50 Shades Of Resume #41: The Scrolling Show


An-Ni Wang is a web designer and interactive developer. So you may guess that her resume is going to be a bit different. In fact, it’s a scrolling, semi-interactive web resume showing skills, abilities, history, and more.

The resume, as you scroll through it (and, yes, it’s mobile compatible), uses different graphs, charts, and maps to describe her abilities. Each section uses a different way to present her vital information, often with animations. There’s even a portfolio.

Finally, she caps it off with a regular resume that’s nicely minimalist (though I still argue skills should go first, but by now you’re probably sick of hearing me say that).

This is another one of those “completely itself” resumes in a way – but she uses good, smart design principles that provide a lot of lessons:

  • It’s not pretentious. It’d be easy to show off, but instead its humorous, with bouncy animations Ms. Wang’s personal stats, clever diagrams, and a sense of fun.
  • It’s innovative. There’s clearly a lot of though and imagination here.
  • It shows skill. By mixing up the resume and using many ways to show data, it actually shows her ability to turn data into understandable displays. This is real money-where-your-mouth-is stuff.
  • It’s got a set, effective, minimal color scheme. This keeps it precise and shows good design sense.
  • It displays a lot of information in many different ways. If you’re perusing this resume you can pick up quite a bit about her, from her job history to the SEO abilities on top of her technical skills.
  • It doesn’t get boring – and it’s a long resume. In this case she uses different forms of data presentation to make you wonder “what comes next.”
  • Having it multi platform is very smart – and shows more skill.
  • Capping it off with a regular resume is a good move – makes it easier on recruiters and is considerate.
  • Having a menu bar at the top is an important and thoughtful addition.

There’s really only one quibble I have:

  • I think some of the charts/graphs aren’t well explained (is “Hot” better than “Ninja”?). It might confuse some people.

A solid, enjoyable resume. Definitely one that was fun to analyze. But if I got this on the job . . .

Steve’s Summary: Show me this resume on the job and I’m a happy guy, this is someone who really cares about what they do, wants to communicate it, and has imagination. Plus I got a regular resume to hand people less inclined to appreciate the creativity!

[“50 Shades of Resume” is an analysis of various interesting resumes to celebrate the launch of the second edition of my book “Fan To Pro” and to give our readers inspiration for their own unique creations.]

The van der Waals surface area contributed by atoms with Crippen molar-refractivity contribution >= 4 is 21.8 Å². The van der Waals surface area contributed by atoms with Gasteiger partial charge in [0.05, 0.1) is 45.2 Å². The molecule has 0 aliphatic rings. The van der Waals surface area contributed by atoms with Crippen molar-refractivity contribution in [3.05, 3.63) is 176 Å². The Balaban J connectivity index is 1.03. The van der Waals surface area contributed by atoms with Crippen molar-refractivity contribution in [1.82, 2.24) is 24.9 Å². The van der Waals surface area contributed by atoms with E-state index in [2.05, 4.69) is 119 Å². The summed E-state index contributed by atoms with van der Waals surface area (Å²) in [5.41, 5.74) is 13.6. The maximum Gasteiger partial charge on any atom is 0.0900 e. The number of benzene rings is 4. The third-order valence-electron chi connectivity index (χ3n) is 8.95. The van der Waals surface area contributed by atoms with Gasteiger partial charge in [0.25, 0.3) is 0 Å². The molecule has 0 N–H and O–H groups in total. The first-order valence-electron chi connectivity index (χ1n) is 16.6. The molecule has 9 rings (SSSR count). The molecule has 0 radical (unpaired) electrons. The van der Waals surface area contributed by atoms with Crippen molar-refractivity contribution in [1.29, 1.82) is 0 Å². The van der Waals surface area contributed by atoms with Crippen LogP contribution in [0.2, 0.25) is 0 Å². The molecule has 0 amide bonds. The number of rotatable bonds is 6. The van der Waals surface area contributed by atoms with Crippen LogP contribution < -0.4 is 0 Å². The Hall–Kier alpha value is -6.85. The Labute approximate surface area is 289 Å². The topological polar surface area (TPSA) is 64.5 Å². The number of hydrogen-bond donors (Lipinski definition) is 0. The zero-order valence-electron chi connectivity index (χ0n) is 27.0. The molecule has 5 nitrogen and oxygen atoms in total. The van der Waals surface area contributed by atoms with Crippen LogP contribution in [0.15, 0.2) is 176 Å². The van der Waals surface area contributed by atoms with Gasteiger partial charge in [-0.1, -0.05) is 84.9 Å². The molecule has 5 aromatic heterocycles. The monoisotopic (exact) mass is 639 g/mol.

– Steven Savage

Breaking Gotham

I like the idea of Gotham: really a young Jim Gordon who’s life intersects with future superheroes (Batman in the form of a bereaved Bruce Wayne) and super villains (everyone else).  The basic idea is intriguing, though the implementation would be challenging, and the initial script sounds pretty dismal.  Also I wonder how long it could be done legitimately without running out of ideas or going in circles.

Besides, we’ve done a lot with the heroes.  So let me suggest we take a tip from the success of Breaking Bad and do a show about the villains, how they came to be, and how they end up.

Yes villains.  Plural.

Imagine a series of interlinked tales as we explore the lives of several villains as they come to be, interact, plot, and scheme.  As they come into their own, they’re haunted by The Batman, who is almost never seen on screen, but is a shadowy presence haunting them.  In a way, Batman would almost be like the stalking killer in a horror movie, a shadowy presence tormenting them and pushing them – and only later do you remember these are thieves, madmen, and murderers.

Over time they start to team up, a sort of loose alliance, filled with with friendships and rivalries, romance and unrequited love, and of course disturbing psychological problems and backstabbing.  Schemes and criminal plans start, goals are pursued . . .

Then The Batman starts winning.  Slowly, and surely one of the villains after the other are taken to Arkham or otherwise lost.  Slowly their numbers dwindle, their nerves fray, betrayal, accusation, and brutal violence set in.

Finally there’s only one left.  The Joker, alone, sitting in a room, abandoned by his henchmen, Harley Quinn in prison, petting one of his hyenas.  Then there’s the sound of a man walking into the room, and his shadow is like that of a bat.  The Joker, tired, beaten, exhausted, looks up, smiles, and simply asks “What took you so long?”

Series ends.

– Steven Savage